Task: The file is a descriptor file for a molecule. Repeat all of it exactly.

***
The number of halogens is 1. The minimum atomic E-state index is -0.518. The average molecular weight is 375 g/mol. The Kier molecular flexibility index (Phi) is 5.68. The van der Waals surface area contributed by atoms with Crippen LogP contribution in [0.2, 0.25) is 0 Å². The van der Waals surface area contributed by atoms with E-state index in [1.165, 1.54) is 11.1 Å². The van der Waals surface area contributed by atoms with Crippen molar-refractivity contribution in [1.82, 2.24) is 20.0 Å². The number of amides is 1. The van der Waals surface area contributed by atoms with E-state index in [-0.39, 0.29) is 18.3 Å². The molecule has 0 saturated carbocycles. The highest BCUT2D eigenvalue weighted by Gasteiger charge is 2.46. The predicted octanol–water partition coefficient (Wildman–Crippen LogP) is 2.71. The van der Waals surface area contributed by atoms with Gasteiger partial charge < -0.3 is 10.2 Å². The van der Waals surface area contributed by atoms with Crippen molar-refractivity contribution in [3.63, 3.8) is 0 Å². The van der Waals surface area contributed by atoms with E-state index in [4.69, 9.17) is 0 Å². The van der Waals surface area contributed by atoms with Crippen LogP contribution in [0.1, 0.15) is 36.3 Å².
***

The number of halogens is 1. The minimum atomic E-state index is -0.518. The average molecular weight is 375 g/mol. The Kier molecular flexibility index (Phi) is 5.68. The van der Waals surface area contributed by atoms with Crippen LogP contribution in [0.2, 0.25) is 0 Å². The van der Waals surface area contributed by atoms with E-state index in [1.165, 1.54) is 11.1 Å². The van der Waals surface area contributed by atoms with Crippen molar-refractivity contribution in [1.82, 2.24) is 20.0 Å². The number of amides is 1. The van der Waals surface area contributed by atoms with E-state index in [-0.39, 0.29) is 18.3 Å². The molecule has 0 saturated carbocycles. The highest BCUT2D eigenvalue weighted by Gasteiger charge is 2.46. The predicted octanol–water partition coefficient (Wildman–Crippen LogP) is 2.71. The van der Waals surface area contributed by atoms with Gasteiger partial charge < -0.3 is 10.2 Å². The van der Waals surface area contributed by atoms with Crippen molar-refractivity contribution in [3.63, 3.8) is 0 Å². The van der Waals surface area contributed by atoms with E-state index in [4.69, 9.17) is 0 Å². The van der Waals surface area contributed by atoms with Crippen LogP contribution in [0.1, 0.15) is 36.3 Å².